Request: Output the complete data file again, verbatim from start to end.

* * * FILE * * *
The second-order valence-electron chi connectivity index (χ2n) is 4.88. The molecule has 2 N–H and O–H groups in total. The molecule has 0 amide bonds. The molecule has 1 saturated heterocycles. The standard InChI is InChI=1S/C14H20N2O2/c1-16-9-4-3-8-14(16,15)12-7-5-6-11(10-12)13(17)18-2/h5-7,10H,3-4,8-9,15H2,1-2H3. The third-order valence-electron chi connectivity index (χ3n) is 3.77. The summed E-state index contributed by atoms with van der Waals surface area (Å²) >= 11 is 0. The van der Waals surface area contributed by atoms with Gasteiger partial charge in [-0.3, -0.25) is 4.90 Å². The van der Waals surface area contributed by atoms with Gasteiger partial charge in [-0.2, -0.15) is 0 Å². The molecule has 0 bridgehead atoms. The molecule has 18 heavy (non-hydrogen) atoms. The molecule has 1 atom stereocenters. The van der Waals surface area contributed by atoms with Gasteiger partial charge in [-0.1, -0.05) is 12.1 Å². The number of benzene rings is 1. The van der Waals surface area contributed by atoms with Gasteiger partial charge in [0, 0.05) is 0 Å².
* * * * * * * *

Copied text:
The second-order valence-electron chi connectivity index (χ2n) is 4.88. The molecule has 2 N–H and O–H groups in total. The molecule has 0 amide bonds. The molecule has 1 saturated heterocycles. The standard InChI is InChI=1S/C14H20N2O2/c1-16-9-4-3-8-14(16,15)12-7-5-6-11(10-12)13(17)18-2/h5-7,10H,3-4,8-9,15H2,1-2H3. The third-order valence-electron chi connectivity index (χ3n) is 3.77. The summed E-state index contributed by atoms with van der Waals surface area (Å²) >= 11 is 0. The van der Waals surface area contributed by atoms with Gasteiger partial charge in [-0.3, -0.25) is 4.90 Å². The van der Waals surface area contributed by atoms with Gasteiger partial charge in [-0.2, -0.15) is 0 Å². The molecule has 0 bridgehead atoms. The molecule has 18 heavy (non-hydrogen) atoms. The molecule has 1 atom stereocenters. The van der Waals surface area contributed by atoms with Gasteiger partial charge in [-0.1, -0.05) is 12.1 Å². The number of benzene rings is 1. The van der Waals surface area contributed by atoms with Gasteiger partial charge in [0, 0.05) is 0 Å².